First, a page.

Regardless of material, according to Nina, all packaging – recyclable, biodegradable, or not – needs to have a really solid and considered end-of- life strategy.

Looking Ahead

For Nina and the Sustainable Packaging Coalition, the issue of packaging sustainability is not as black-and-white as much of the public discourse around the subject paints it – or as initiatives like the EU’s directive on single-use plastics might imply. Instead, Nina again brings nuance, and an admission which may seem anathema to anyone not as well-acquainted with the subject as her.

“Maybe no material is inherently bad,” she concludes, reflecting on our conversation about plastic, “it’s what we do with that material that matters most.”

As companies shift wholesale away from plastic, Nina wants to see a more strategic mindset. “What exactly is your business trying to do? Do you simply want to be ‘not-plastic’, or are you aiming to become recyclable or renewable? If it’s just to remove or reduce plastic, that’s a different motivator.”

The implication is that, as Nina says, whilst “there are lots of single-use plastics we don’t need,” we shouldn’t see this as the only problem to fix. Instead, she emphasises that collection infrastructure and end-of-life strategies should be designed into every product that is created. That means gaining a better understanding of what sustainability options are feasible for you – globally, nationally, and locally.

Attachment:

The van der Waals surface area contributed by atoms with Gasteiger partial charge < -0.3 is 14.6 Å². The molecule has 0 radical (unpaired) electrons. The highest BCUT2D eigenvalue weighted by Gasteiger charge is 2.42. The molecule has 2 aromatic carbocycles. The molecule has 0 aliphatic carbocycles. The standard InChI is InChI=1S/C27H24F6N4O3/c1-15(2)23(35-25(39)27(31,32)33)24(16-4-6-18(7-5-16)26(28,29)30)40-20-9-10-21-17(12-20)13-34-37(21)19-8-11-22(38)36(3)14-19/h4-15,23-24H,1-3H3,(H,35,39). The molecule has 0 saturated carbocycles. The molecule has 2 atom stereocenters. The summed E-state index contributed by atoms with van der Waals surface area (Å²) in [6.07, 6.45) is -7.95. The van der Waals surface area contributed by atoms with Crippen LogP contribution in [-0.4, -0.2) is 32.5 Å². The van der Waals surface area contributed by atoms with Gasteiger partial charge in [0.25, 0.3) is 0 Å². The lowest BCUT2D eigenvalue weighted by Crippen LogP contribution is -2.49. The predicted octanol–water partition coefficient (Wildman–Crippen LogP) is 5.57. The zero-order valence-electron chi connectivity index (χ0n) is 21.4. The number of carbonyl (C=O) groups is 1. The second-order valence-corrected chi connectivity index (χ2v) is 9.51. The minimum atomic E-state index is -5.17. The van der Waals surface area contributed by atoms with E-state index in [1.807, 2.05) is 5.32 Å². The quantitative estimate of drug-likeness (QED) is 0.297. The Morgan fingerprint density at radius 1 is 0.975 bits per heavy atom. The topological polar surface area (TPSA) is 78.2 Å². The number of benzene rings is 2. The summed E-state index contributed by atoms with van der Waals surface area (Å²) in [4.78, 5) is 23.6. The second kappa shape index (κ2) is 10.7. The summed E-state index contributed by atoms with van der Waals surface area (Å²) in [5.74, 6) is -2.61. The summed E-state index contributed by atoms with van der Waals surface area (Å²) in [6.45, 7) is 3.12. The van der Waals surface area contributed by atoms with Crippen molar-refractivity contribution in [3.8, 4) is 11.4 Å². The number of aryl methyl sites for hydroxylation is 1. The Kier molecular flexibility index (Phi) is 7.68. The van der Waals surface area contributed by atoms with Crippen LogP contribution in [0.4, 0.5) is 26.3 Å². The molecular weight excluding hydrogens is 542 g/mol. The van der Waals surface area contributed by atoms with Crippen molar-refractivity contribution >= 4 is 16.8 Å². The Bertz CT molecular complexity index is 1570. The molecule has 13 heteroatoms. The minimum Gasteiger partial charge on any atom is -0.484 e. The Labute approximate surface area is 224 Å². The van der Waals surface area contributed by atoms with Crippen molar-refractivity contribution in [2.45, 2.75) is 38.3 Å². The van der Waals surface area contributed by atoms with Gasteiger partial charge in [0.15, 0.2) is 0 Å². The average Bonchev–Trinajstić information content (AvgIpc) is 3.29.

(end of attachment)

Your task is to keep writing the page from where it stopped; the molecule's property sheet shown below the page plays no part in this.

“Know your market, and learn what infrastructure exists in your area. For example, if you own a small business and want to use 100%-compostable salad bowls – but there’s no composting infrastructure where you sell – that’s not the best strategy for becoming more sustainable.”

According to Nina, the private sector must design much better to ensure optimal end-of-life processes, but the state has a role to play in providing the infrastructure required. As such, to Nina’s mind, the future of sustainability comes back to that which defines GreenBlue’s mission: collaboration. 

Thank you to Nina Goodrich for taking the time to speak with us. You can learn more about GreenBlue here and the Sustainable Packaging Coalition here

If you would like to learn more about our biodegradable paper straws and our paper straw production line technology, contact Tembo Paper today

In the case of paper-based plastic straw alternatives, Nina supports 100% compostability. To achieve this, straw manufacturers like Tembo must transition to using bio-based glue in their products. While paper straws are certainly better than single-use plastic straws, there is still work to be done to keep improving the product's environmental credentials.